JEFFERSON CITY – A newly proposed bill in the Missouri House would make warrantless searches based on “the odor of marijuana alone” illegal.

Rep. Ian Mackey (D-Richmond Heights) pre-filed the legislation Wednesday after being inspired by a recent ruling on the same matter in Illinois.

“Medicinal marijuana is legal in Missouri,” Rep. Mackey said. “It makes sense because of these new laws [the smell of marijuana alone] should not be a justifiable reason for a police officer to begin searching property or a particular individual.”

The bill was filed as House Bill 1867. The language in it is short. The only sentence of the proposed legislation reads, “Notwithstanding any provision of law, the odor of marijuana alone shall not provide a law enforcement officer with probable cause to conduct a warrantless search of a motor vehicle, home, or other private property.”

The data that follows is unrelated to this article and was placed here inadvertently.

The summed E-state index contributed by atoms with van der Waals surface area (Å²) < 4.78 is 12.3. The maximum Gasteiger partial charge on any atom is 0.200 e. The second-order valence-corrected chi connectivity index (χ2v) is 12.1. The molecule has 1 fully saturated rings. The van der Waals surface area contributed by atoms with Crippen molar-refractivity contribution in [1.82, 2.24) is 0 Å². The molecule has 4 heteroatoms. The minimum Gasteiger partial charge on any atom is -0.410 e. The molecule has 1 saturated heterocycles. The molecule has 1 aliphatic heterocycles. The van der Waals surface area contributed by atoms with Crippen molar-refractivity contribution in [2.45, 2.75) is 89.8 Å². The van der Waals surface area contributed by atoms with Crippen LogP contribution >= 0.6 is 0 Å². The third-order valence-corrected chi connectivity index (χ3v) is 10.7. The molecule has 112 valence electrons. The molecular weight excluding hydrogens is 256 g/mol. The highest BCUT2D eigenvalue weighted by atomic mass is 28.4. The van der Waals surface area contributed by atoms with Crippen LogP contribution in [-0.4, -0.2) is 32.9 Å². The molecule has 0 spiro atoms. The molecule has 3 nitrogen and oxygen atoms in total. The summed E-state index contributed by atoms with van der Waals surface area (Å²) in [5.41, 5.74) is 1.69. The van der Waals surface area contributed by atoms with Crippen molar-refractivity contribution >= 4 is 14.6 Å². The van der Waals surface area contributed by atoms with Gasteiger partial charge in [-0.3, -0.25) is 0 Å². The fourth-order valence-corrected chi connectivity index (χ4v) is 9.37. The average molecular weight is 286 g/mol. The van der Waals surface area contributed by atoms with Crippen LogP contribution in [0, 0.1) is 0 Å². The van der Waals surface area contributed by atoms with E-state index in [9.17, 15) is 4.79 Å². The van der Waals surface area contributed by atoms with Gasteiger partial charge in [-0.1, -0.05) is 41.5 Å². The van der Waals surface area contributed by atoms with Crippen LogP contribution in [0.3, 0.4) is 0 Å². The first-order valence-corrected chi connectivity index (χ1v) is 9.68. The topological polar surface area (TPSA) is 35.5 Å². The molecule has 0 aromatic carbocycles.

Rep. Mackey anticipates revisions as the bill is discussed. The similar bill in Illinois has language that differentiates the smell of unsmoked cannabis flower versus the smell of smoked marijuana. Mackey anticipates potential changes to be discussed and possibly added to his bill. 

In an interview with the representative, he gave an example of if a person is pulled over for a traffic stop after purchasing cannabis at a dispensary, that the scent alone would not be enough to execute a warrantless search.

He went on to clarify his stance.

“Obviously smoking marijuana and driving impaired is illegal, as it should be. And so if someone has glassy eyes, if someone’s movements indicate that they’re impaired obviously that is still well within the purview of a warrantless search, but not the smell of cannabis alone."

A hearing for the bill is not yet scheduled on the House calendar.

To report an error or typo, email

Recommended for you